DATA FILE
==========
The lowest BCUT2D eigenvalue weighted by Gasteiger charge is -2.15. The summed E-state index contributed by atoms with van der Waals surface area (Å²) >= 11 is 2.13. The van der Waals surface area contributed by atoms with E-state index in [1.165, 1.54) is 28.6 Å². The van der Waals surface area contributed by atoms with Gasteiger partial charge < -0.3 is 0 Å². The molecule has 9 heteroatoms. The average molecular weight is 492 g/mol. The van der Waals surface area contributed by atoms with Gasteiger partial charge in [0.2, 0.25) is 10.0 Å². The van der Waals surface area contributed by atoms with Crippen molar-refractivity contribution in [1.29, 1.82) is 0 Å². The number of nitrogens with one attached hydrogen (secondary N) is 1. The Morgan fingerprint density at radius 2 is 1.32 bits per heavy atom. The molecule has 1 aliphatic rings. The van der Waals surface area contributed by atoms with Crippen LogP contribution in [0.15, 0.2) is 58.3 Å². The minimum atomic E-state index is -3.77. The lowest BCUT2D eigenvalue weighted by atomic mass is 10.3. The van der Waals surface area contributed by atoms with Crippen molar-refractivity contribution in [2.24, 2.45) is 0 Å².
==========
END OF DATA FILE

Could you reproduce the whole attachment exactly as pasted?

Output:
The lowest BCUT2D eigenvalue weighted by Gasteiger charge is -2.15. The summed E-state index contributed by atoms with van der Waals surface area (Å²) >= 11 is 2.13. The van der Waals surface area contributed by atoms with E-state index in [1.165, 1.54) is 28.6 Å². The van der Waals surface area contributed by atoms with Gasteiger partial charge < -0.3 is 0 Å². The molecule has 9 heteroatoms. The average molecular weight is 492 g/mol. The van der Waals surface area contributed by atoms with Gasteiger partial charge in [0.2, 0.25) is 10.0 Å². The van der Waals surface area contributed by atoms with Crippen molar-refractivity contribution in [1.29, 1.82) is 0 Å². The number of nitrogens with one attached hydrogen (secondary N) is 1. The Morgan fingerprint density at radius 2 is 1.32 bits per heavy atom. The molecule has 1 aliphatic rings. The van der Waals surface area contributed by atoms with Crippen LogP contribution in [0.15, 0.2) is 58.3 Å². The minimum atomic E-state index is -3.77. The lowest BCUT2D eigenvalue weighted by atomic mass is 10.3. The van der Waals surface area contributed by atoms with Crippen molar-refractivity contribution in [2.24, 2.45) is 0 Å².